Tuesday, January 19, 2010

Who am I? That's the great puzzle.

I feel like talking about my past to anyone who willing to listen.

About the way I am. The shyness, the spurts of depression I get, the lack of a social life I have. And my obsession with Radiohead

Going back to 8th grade, I was, for the most part, a complete loner. You could always find me in the library, reading. Reading about past Academy Award winning movies, actors, and actresses. Reading J.R.R. Tolkien's "The Lord of the Rings" trilogy. Reading, mostly, to pass the time. The library was my sanctuary, my refuge from all the peer pressure I felt. Sure, I had a few friends and some classroom acquaintances, but as the year went on, I began to shut almost everyone out. I already felt like an outcast at a school that mom and dad hoped that my day didn't include receiving a phone call from the counselor that I was involved in another fight. Hilltop Middle was no repeat of Correia Junior High School where I finally had to learn to defend myself from asshole bullies after getting picked on and harassed constantly, but the disconnect I felt at Hilltop between me and my peers was always there.

They were involved in random activities. I wasn't.
They hung around in groups. I was in the library.
They were into the latest trends. I could have cared less.
Some were beginning to date or hang out on the weekends. My weekends consisted of being on the internet, or being at the movies, or reading.

High school didn't change that trend, for the most part. I still felt like an outcast, but I had friends who took me in and accepted me for who I was. We were on our own, private island, near the vending machine, across from the A.S.B. One thing I did try, though, was asking out this girl I liked. We shared a World Geography class together with a teacher we both thought was a total prick. I asked her if she wanted to go to the movies on Friday night, she said yes. We agreed to meet up at 9:00 at the Regal 16 one Friday night. I showed up, she never did. It was devastating to me. From that point on, I never asked out another girl that I was interested in, out of one bad experience, and out of fear that I would see the same result. If there was a dance, I avoided it like the plague. If there was some girl I really liked, I thought that there was no way in heaven or hell that she would give me the time of day, that I wasn't some jock on a sports team, or some really good-looking pretty boy. That I was Jonathan Purcell Holmes, another fucking loser in this place where you were a somebody or no-one at all.

Contrary to my own belief, I was somebody. I was just know by virtually everyone else as Radio (my given nickname by my friends in P.E.) and the name stuck. I was also featured in the school newspaper with a sharp pallet for writing my opinions about this, that, or the other. It still didn't help with my self-confidence issues, or the fact that the invisible barrier was still hanging around me. Everything I felt: loneliness, my depression, a disconnect from my peers, my shyness - I kept to myself.

That was, until I discovered Thom Yorke and his band, Radiohead, and more specifically, track four from "Kid A."

"That there / That's not me. I go / Where I please...I'm not here, this isn't happening."

It was as if the song, "How To Disappear Completely" was telling me what I had already known, but what I could never accept.The song was telling me that there's a reason for the way I feel, the reason why that barrier constantly surrounds me, like a prison: I have no connection to the things my generation were trying to push on me. It all looked alien to me, bizarre. The trends; the stories of my peers posting pictures of wild, drunken nights at parties; the pop culture of the moment fads most everyone was into - most of it seemed completely stupid, vapid, and pointless.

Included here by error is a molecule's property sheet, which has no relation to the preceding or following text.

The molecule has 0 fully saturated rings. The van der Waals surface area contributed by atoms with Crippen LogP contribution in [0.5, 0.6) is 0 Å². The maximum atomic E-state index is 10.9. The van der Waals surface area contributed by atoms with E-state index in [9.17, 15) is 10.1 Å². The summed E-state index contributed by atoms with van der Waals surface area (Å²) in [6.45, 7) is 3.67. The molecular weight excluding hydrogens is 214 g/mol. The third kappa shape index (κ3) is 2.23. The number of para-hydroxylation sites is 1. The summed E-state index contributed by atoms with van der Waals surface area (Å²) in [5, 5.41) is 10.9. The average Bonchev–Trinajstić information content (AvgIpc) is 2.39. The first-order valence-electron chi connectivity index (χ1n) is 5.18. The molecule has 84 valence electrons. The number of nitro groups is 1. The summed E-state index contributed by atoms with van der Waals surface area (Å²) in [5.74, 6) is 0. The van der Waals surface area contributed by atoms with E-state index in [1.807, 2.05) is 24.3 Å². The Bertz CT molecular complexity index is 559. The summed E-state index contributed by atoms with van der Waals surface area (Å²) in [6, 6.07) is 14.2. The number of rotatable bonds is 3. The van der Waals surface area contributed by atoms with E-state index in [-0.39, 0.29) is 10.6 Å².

It all made sense to me. I was.....different. I was in a world where I didn't belong, and didn't care much for on top of it all. I felt as if it was only me. I felt completely isolated. Alone. Like if I told anyone, that they wouldn't understand. Like this was my cross to bear. Eventually I did tell someone, or more specifically, they found out, and understood what I felt. That was later on in my Junior year, and I still had support in my Senior year.

These days, I just try and learn to accept where I am right now. And maybe that's all I'm capable of doing right now.

Sorry for ranting on and on like that, and thanks for listening.


Anonymous said...

Jonathan when I was 21 I was diagnosed as Bi-polar (big shock huh?)And while even today my highs are real high and my lows are real low there once was a time when my lows were suicidal.

I know all about Depression and I know it's real. I also know it's no coincidence my worst years were between the ages if 16-21. That's a time that lends itself to depression. Depression is a side effect of growing up.

RalphyFan said...

First, Count is right. The years you are traversing right now are always haunted and troubled for people who are genuinely thoughtful. Stay strong and keep the faith, as we keep it in you.

Second...in retrospect, anyone I know as an adult who is worth knowing has shared your experience, which is similar in many ways to mine. It's not visible to you now, but in the life that lies before you, the jocks will be flipping burgers and the popular girls scanning groceries, while people like you will be changing the world for the better.

Hindsight will show you that you were, and are, ahead of the curve, not behind it.

As Joseph Campbell would tell you...follow your bliss. That's all that matters.

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